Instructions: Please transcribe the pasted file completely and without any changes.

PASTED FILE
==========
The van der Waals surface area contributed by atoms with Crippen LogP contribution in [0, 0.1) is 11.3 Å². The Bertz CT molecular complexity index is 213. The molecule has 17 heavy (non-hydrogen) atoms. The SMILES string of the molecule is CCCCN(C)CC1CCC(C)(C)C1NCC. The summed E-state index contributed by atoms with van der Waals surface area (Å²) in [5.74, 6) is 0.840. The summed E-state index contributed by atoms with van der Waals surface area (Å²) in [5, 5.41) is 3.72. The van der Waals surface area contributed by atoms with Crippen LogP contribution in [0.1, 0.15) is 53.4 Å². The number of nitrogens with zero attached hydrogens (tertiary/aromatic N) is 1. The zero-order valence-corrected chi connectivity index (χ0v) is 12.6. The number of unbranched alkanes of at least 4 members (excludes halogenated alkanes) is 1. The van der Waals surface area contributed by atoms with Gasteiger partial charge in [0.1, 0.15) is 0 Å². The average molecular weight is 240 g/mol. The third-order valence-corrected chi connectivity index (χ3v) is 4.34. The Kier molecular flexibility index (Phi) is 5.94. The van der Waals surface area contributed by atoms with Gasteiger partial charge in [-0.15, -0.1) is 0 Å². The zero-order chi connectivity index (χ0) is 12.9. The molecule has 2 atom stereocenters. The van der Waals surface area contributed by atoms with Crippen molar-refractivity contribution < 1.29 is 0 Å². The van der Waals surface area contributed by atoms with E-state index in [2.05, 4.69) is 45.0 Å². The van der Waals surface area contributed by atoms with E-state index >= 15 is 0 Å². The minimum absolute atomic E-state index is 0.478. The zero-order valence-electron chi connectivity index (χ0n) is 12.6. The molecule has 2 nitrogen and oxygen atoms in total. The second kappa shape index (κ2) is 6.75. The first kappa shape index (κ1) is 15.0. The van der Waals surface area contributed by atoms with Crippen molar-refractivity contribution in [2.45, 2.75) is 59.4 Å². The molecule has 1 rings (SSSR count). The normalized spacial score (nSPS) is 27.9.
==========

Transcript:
The van der Waals surface area contributed by atoms with Crippen LogP contribution in [0, 0.1) is 11.3 Å². The Bertz CT molecular complexity index is 213. The molecule has 17 heavy (non-hydrogen) atoms. The SMILES string of the molecule is CCCCN(C)CC1CCC(C)(C)C1NCC. The summed E-state index contributed by atoms with van der Waals surface area (Å²) in [5.74, 6) is 0.840. The summed E-state index contributed by atoms with van der Waals surface area (Å²) in [5, 5.41) is 3.72. The van der Waals surface area contributed by atoms with Crippen LogP contribution in [0.1, 0.15) is 53.4 Å². The number of nitrogens with zero attached hydrogens (tertiary/aromatic N) is 1. The zero-order valence-corrected chi connectivity index (χ0v) is 12.6. The number of unbranched alkanes of at least 4 members (excludes halogenated alkanes) is 1. The van der Waals surface area contributed by atoms with Gasteiger partial charge in [0.1, 0.15) is 0 Å². The average molecular weight is 240 g/mol. The third-order valence-corrected chi connectivity index (χ3v) is 4.34. The Kier molecular flexibility index (Phi) is 5.94. The van der Waals surface area contributed by atoms with Gasteiger partial charge in [-0.15, -0.1) is 0 Å². The zero-order chi connectivity index (χ0) is 12.9. The molecule has 2 atom stereocenters. The van der Waals surface area contributed by atoms with Crippen molar-refractivity contribution < 1.29 is 0 Å². The van der Waals surface area contributed by atoms with E-state index in [2.05, 4.69) is 45.0 Å². The van der Waals surface area contributed by atoms with E-state index >= 15 is 0 Å². The minimum absolute atomic E-state index is 0.478. The zero-order valence-electron chi connectivity index (χ0n) is 12.6. The molecule has 2 nitrogen and oxygen atoms in total. The second kappa shape index (κ2) is 6.75. The first kappa shape index (κ1) is 15.0. The van der Waals surface area contributed by atoms with Crippen molar-refractivity contribution in [2.45, 2.75) is 59.4 Å². The molecule has 1 rings (SSSR count). The normalized spacial score (nSPS) is 27.9.